Sound production in the cockroach, Gromphadorhina portentosa: evidence for communication by hissing

@article{Nelson2004SoundPI,
  title={Sound production in the cockroach, Gromphadorhina portentosa: evidence for communication by hissing},
  author={Margaret C. Nelson and Jean M. Fraser},
  journal={Behavioral Ecology and Sociobiology},
  year={2004},
  volume={6},
  pages={305-314}
}
Summary1.Sound production of the giant Madagascar cockroach, Gromphadorhina portentosa, was examined by behavioral and acoustical methods in order to determine the functions of the hisses produced by this species.2.Gromphadorhina is able to produce audible hisses from a pair of modified spiracles. Adult males hiss in three social contexts: during aggressive encounters, during courtship (when two types of hisses are discernable), and during copulation. Adults and nymphs of both sexes also hiss… 
Sound production in the cockroach,Gromphadorhina portentosa: The sound-producing apparatus
  • M. Nelson
  • Biology
    Journal of comparative physiology
  • 2004
TLDR
The anatomy and innervation of serially homologous respiratory and sound-producing spiracles were compared in order to determine the evolutionary steps by which a new behavior has developed, consistent with conservation of motor innervation and of central pattern generators during evolution.
A description of defensive hiss types in the flat horned hissing cockroach (Aeluropoda insignis)
TLDR
This study explores the defensive acoustic signals of this species and indicates that A. insignis is capable of producing three classes of acoustic signals (whistles, whistle–hisses and hisses) associated with defensive behaviour.
Testing the disturbance hiss of the Madagascar hissing Cockroach (Gromphadorhina portentosa) as an anti-predatory response
TLDR
The findings suggest that the role of the disturbance hiss is not an anti-predatory response when presented with a predator of limited auditory senses, and there is some social context for the display of the disturbed hiss which warrants further study.
Frequency as a releaser in the courtship song of two crickets, Gryllus bimaculatus (de Geer) and Teleogryllus oceanicus: a neuroethological analysis
TLDR
It is concluded that an identified auditory interneuron, AN2, is not, by itself, a critical neural link in the courtship behavior of these two species of crickets.
Hissing of A. cerana japonica is not only a direct aposematic response but also a frequent behavior during daytime
TLDR
It was found that A. cerana japonica hissed not only when hornets approached but also when there was no obvious threatening stimulus outside the colony, and clear diurnal patterns of hissing were observed.
Social interactions and aggression among male Madagascar hissing cockroaches (Gromphadorhina portentosa) in groups (Dictyoptera: Blaberidae)
TLDR
It is found that Abdominal Extension, Abdomen Thrash, and Agonistic Hiss were positively correlated with the authors' aggregate measure of male aggression suggesting these are aggressive displays, and Stilt was positively correlatedWith measures of both aggression and submission, leaving its function unclear.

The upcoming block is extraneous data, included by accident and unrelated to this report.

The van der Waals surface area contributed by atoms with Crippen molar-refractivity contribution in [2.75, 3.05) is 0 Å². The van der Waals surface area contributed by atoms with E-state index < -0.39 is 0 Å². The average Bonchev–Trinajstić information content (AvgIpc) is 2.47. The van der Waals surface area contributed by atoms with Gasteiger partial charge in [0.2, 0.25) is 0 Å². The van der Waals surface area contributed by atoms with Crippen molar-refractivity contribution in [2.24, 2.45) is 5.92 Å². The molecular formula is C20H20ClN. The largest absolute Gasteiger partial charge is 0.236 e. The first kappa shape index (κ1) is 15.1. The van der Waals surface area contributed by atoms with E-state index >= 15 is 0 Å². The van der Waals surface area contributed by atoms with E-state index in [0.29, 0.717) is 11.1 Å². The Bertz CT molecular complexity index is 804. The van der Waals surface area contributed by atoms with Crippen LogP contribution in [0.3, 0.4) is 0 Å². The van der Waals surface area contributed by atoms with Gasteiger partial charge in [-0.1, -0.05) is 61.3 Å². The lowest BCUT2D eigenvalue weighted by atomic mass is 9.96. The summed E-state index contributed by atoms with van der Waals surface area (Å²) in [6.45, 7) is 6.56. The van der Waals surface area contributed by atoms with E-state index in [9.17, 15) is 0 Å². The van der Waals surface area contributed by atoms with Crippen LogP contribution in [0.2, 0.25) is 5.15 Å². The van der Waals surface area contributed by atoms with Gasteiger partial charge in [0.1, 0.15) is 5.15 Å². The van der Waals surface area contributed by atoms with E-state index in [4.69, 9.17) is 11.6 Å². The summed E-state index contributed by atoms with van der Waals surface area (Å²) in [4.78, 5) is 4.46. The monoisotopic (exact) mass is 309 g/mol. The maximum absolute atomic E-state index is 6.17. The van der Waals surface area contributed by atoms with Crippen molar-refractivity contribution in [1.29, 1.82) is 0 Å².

When males whistle at females: complex FM acoustic signals in cockroaches
TLDR
The analysis of the air-borne signals of male cockroaches shows that males can produce three categories of signals with distinct temporal and frequency parameters, and readdress the question of what system could potentially receive and decode the information contained within such complex sounds.
Information on resource quality mediates aggression between male Madagascar hissing cockroaches, Gromphadorhina portentosa (Dictyoptera: Blaberidae)
TLDR
Results show that inter-male aggression in G. portentosa is tuned to the immediate expected payoff from fighting, and not exclusively aimed at establishing dominance relationships (which can affect future payoffs).
Anatomy of the stridulation apparatus of the beech leaf‐mining weevil and characterization of, and behavioral responses to, stridulation sounds
We investigated auditory signals and morphology of the stridulatory apparatus of the European beech leaf‐mining weevil, Orchestes fagi L. (Coleoptera: Curculionidae), an invasive herbivore now
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Sound production in the cockroach,Gromphadorhina portentosa: The sound-producing apparatus
  • M. Nelson
  • Biology
    Journal of comparative physiology
  • 2004
TLDR
The anatomy and innervation of serially homologous respiratory and sound-producing spiracles were compared in order to determine the evolutionary steps by which a new behavior has developed, consistent with conservation of motor innervation and of central pattern generators during evolution.
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The hypothesis is presented that stridulation structures in the Oxyhaloinae first evolved, in both sexes, on those parts of the pronotum and tegmina that were rubbed together during struggling movements made when the insects were seized by a predator; originally the sound produced, after stridulating structures evolved, may have had a defensive function.
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Studies of the eastern wood roach reveal that, under laboratory conditions, the mating chambers in rotten wood are inhabited by mated pairs, the male of which will usually defend the chamber successfully against intruding males by a form of fighting.
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